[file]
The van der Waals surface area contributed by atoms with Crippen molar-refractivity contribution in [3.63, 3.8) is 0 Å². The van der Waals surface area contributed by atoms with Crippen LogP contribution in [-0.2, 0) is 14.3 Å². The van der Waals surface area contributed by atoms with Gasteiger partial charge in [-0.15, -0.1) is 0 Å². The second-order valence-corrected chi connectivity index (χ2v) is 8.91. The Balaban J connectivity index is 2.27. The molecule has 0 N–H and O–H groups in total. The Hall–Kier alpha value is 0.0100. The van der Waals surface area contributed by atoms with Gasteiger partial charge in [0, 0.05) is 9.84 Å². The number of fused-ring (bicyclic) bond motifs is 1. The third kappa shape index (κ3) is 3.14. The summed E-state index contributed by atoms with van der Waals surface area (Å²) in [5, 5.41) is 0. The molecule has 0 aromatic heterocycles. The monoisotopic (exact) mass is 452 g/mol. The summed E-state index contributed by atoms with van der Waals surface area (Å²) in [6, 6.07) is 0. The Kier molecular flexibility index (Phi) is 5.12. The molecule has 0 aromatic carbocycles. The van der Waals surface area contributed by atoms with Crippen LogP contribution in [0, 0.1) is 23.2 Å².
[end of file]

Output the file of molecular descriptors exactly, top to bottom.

The van der Waals surface area contributed by atoms with Crippen molar-refractivity contribution in [3.63, 3.8) is 0 Å². The van der Waals surface area contributed by atoms with Crippen LogP contribution in [-0.2, 0) is 14.3 Å². The van der Waals surface area contributed by atoms with Gasteiger partial charge in [-0.15, -0.1) is 0 Å². The second-order valence-corrected chi connectivity index (χ2v) is 8.91. The Balaban J connectivity index is 2.27. The molecule has 0 N–H and O–H groups in total. The Hall–Kier alpha value is 0.0100. The van der Waals surface area contributed by atoms with Gasteiger partial charge in [0, 0.05) is 9.84 Å². The number of fused-ring (bicyclic) bond motifs is 1. The third kappa shape index (κ3) is 3.14. The summed E-state index contributed by atoms with van der Waals surface area (Å²) in [5, 5.41) is 0. The molecule has 0 aromatic heterocycles. The monoisotopic (exact) mass is 452 g/mol. The summed E-state index contributed by atoms with van der Waals surface area (Å²) in [6, 6.07) is 0. The Kier molecular flexibility index (Phi) is 5.12. The molecule has 0 aromatic carbocycles. The van der Waals surface area contributed by atoms with Crippen LogP contribution in [0, 0.1) is 23.2 Å².